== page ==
Last week while dining with a friend, I inquired about the energy with a couple of employees.
One who is particularly perky and always equipped with a hearty, “My pleasure!” brought our food outside where we sat shaded by a big red umbrella.
“Do you ever feel not as energetic as your role requires you to be?”
“Sure,” she said, “we all have those days.”
The second employee, tasked to wiping condensation from the tables and opening all the big red umbrellas, was next.
I inquired about their training. “What all is involved in training with this company? What are the principles of this company?”
“Three things,” she said,
- “Make eye contact
- Be polite.”
She went on to describe how building relationships with customers helps to bring them back for more kindness food. “We want them coming back,” she said.
Well, that’s one of the main reasons I come back:
When I described the work we do by raising awareness, building joy, and supporting conscious leadership, the second employee made the connection that her managers do that.
When employees are having a difficult day, managers go straight toward that energy, by noticing we’re not ourselves, and providing support.
No punishment. No condemnation. No annoyance, or frustration, or even rescuing.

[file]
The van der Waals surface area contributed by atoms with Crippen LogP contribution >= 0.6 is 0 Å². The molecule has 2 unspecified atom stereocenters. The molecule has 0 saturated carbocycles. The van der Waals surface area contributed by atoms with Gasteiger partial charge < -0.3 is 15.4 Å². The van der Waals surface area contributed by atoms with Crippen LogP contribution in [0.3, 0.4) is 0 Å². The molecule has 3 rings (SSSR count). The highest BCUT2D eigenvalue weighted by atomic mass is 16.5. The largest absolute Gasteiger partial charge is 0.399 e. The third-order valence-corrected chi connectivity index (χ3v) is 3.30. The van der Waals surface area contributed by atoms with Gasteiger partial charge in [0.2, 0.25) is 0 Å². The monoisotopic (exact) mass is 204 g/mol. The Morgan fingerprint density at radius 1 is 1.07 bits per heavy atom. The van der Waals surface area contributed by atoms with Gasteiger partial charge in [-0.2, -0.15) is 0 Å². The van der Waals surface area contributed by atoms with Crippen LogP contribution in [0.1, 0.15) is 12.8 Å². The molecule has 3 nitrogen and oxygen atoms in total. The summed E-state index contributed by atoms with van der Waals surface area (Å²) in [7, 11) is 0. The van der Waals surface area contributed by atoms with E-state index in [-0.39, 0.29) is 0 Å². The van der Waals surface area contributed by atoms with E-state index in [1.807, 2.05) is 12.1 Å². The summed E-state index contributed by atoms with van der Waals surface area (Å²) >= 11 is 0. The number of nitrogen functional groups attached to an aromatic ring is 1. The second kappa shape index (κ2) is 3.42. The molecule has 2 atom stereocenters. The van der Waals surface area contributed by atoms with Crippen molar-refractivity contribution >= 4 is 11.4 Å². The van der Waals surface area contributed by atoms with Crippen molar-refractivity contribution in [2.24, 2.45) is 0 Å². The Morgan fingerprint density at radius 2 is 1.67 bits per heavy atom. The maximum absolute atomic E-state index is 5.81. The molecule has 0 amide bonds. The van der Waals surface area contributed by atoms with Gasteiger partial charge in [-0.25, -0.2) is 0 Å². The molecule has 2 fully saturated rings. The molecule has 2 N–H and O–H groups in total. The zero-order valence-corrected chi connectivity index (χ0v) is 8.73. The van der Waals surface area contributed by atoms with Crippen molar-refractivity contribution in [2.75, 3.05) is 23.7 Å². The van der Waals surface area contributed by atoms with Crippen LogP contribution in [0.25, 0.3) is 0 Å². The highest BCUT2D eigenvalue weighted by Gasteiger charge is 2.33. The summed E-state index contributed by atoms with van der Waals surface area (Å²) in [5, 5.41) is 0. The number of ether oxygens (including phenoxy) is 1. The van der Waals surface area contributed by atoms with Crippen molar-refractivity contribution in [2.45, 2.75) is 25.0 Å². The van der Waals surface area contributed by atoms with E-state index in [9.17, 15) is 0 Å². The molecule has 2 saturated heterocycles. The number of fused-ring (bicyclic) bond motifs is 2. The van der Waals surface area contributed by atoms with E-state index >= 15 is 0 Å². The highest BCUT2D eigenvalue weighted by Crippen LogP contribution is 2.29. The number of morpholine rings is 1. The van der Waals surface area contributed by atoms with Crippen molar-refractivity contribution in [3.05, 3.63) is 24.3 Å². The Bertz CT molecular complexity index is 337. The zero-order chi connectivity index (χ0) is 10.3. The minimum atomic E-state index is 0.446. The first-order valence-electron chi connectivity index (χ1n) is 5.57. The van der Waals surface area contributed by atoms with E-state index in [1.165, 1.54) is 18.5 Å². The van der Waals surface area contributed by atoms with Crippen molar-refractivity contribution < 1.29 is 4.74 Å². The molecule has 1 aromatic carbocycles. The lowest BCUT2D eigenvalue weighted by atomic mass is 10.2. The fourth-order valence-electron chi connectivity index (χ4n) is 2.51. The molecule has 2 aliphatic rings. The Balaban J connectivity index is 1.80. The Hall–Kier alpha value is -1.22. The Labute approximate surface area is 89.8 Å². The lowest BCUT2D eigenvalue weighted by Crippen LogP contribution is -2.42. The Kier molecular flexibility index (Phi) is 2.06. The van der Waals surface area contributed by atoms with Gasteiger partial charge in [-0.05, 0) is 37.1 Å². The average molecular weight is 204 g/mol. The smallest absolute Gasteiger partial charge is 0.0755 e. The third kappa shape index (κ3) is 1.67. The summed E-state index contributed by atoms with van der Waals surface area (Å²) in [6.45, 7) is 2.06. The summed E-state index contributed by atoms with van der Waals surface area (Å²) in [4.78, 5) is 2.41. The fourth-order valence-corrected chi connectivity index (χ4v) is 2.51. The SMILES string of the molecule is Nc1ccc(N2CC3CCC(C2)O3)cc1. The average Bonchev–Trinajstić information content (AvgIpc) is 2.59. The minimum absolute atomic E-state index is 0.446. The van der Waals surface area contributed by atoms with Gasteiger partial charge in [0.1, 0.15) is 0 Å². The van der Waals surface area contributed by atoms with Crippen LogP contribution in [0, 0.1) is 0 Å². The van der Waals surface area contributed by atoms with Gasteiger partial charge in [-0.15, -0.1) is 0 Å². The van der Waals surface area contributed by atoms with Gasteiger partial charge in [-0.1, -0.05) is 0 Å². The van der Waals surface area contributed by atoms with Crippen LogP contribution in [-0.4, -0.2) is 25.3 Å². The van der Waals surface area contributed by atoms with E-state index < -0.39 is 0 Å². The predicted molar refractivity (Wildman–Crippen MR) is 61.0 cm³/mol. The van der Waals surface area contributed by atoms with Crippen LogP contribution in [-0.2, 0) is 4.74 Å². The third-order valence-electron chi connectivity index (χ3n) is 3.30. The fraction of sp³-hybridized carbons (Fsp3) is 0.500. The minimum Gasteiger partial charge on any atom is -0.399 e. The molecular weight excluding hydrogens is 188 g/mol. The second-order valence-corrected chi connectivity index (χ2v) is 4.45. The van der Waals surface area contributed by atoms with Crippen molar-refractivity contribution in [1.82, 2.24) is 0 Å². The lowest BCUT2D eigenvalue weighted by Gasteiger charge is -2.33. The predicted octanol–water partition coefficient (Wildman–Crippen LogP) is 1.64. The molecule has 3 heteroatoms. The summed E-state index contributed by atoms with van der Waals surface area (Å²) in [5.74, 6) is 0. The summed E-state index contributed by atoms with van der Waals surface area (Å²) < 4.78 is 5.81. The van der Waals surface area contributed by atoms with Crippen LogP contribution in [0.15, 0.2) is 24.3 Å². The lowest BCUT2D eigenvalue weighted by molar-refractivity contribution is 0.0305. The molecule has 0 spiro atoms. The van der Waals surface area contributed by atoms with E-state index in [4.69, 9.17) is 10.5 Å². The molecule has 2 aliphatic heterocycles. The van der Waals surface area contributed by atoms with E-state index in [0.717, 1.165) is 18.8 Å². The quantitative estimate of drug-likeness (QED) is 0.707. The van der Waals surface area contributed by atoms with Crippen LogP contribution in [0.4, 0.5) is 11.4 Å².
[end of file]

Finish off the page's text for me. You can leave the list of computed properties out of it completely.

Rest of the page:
Oh hey, I notice you’re not yourself today.
How’s is everything going?
I’m here for you.
This isn’t always a popular stance for leaders who have boundaries to be made or feel a need to uphold an image. Too much vulnerability could be viewed as weak and less competent.
Image can really trap us.
So how does a leader of a large company or organization cultivate energy for creativity and innovation at this level?
Peter Sheahan suggests two things:
- Develop and cultivate an openness on your teams.
- This requires first that leaders are vulnerable themselves.
So to really cultivate an innovative, present and engaged culture (what we call level six), start with the “real you.”
Begin with a safe person, someone who has earned your trust, and share what you feel.
It’s that simple.
And it’s that difficult.
Leaders who come to a place where they don’t cringe sharing their own vulnerability (or they cringe and are courageous anyway), can be present to the energy of others.
When the culture values eye contact, smiling, politeness, and openness even when we don’t always feel like doing what our role requires, there will be someone (maybe it’s you) who will put your arm around another and embrace the highs and lows of life with a hearty, “My pleasure!”
Reflect: What’s the cost of not being vulnerable with your colleagues or team? What feels like the cost of opening up?
Rachel is a Certified Professional Coach with a Masters Degree in Counseling. She coaches professionals through important decisions so their minds are clear to move forward in life and in business.
Check out our Inspired Leadership team website to learn more.